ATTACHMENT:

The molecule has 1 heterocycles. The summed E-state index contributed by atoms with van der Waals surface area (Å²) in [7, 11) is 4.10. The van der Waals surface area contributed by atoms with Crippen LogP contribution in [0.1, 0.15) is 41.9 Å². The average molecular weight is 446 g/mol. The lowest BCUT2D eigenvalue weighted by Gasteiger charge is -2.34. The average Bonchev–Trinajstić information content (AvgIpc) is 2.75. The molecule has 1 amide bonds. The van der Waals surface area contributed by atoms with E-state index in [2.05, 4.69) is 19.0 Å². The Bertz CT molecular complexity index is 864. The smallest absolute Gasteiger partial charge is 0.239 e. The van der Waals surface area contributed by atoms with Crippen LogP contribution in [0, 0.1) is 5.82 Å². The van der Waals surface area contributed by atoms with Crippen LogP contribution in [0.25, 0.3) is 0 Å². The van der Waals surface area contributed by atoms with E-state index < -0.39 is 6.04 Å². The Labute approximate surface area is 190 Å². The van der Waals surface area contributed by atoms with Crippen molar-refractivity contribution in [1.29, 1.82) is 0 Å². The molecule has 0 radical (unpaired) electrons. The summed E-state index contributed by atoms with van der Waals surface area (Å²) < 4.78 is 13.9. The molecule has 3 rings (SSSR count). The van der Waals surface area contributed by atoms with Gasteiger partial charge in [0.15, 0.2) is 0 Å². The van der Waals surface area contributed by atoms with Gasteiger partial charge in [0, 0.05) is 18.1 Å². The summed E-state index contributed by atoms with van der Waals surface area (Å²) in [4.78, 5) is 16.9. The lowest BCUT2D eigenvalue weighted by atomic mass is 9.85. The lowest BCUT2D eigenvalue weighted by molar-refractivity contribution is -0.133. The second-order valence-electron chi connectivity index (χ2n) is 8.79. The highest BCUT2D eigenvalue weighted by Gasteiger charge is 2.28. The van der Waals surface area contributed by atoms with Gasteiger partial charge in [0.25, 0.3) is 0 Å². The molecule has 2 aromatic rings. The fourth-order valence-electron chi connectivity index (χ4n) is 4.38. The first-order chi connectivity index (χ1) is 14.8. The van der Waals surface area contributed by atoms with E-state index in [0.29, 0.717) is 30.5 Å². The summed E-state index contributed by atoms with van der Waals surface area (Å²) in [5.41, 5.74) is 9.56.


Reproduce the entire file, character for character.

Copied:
The molecule has 1 heterocycles. The summed E-state index contributed by atoms with van der Waals surface area (Å²) in [7, 11) is 4.10. The van der Waals surface area contributed by atoms with Crippen LogP contribution in [0.1, 0.15) is 41.9 Å². The average molecular weight is 446 g/mol. The lowest BCUT2D eigenvalue weighted by Gasteiger charge is -2.34. The average Bonchev–Trinajstić information content (AvgIpc) is 2.75. The molecule has 1 amide bonds. The van der Waals surface area contributed by atoms with E-state index in [2.05, 4.69) is 19.0 Å². The Bertz CT molecular complexity index is 864. The smallest absolute Gasteiger partial charge is 0.239 e. The van der Waals surface area contributed by atoms with Crippen LogP contribution in [0, 0.1) is 5.82 Å². The van der Waals surface area contributed by atoms with Crippen LogP contribution in [0.25, 0.3) is 0 Å². The van der Waals surface area contributed by atoms with E-state index < -0.39 is 6.04 Å². The Labute approximate surface area is 190 Å². The van der Waals surface area contributed by atoms with Crippen molar-refractivity contribution in [1.29, 1.82) is 0 Å². The molecule has 0 radical (unpaired) electrons. The summed E-state index contributed by atoms with van der Waals surface area (Å²) < 4.78 is 13.9. The molecule has 3 rings (SSSR count). The van der Waals surface area contributed by atoms with Gasteiger partial charge in [0.15, 0.2) is 0 Å². The van der Waals surface area contributed by atoms with Gasteiger partial charge in [0, 0.05) is 18.1 Å². The summed E-state index contributed by atoms with van der Waals surface area (Å²) in [4.78, 5) is 16.9. The lowest BCUT2D eigenvalue weighted by atomic mass is 9.85. The lowest BCUT2D eigenvalue weighted by molar-refractivity contribution is -0.133. The second-order valence-electron chi connectivity index (χ2n) is 8.79. The highest BCUT2D eigenvalue weighted by Gasteiger charge is 2.28. The van der Waals surface area contributed by atoms with Gasteiger partial charge in [0.25, 0.3) is 0 Å². The molecule has 2 aromatic rings. The fourth-order valence-electron chi connectivity index (χ4n) is 4.38. The first-order chi connectivity index (χ1) is 14.8. The van der Waals surface area contributed by atoms with E-state index in [0.29, 0.717) is 30.5 Å². The summed E-state index contributed by atoms with van der Waals surface area (Å²) in [5.41, 5.74) is 9.56.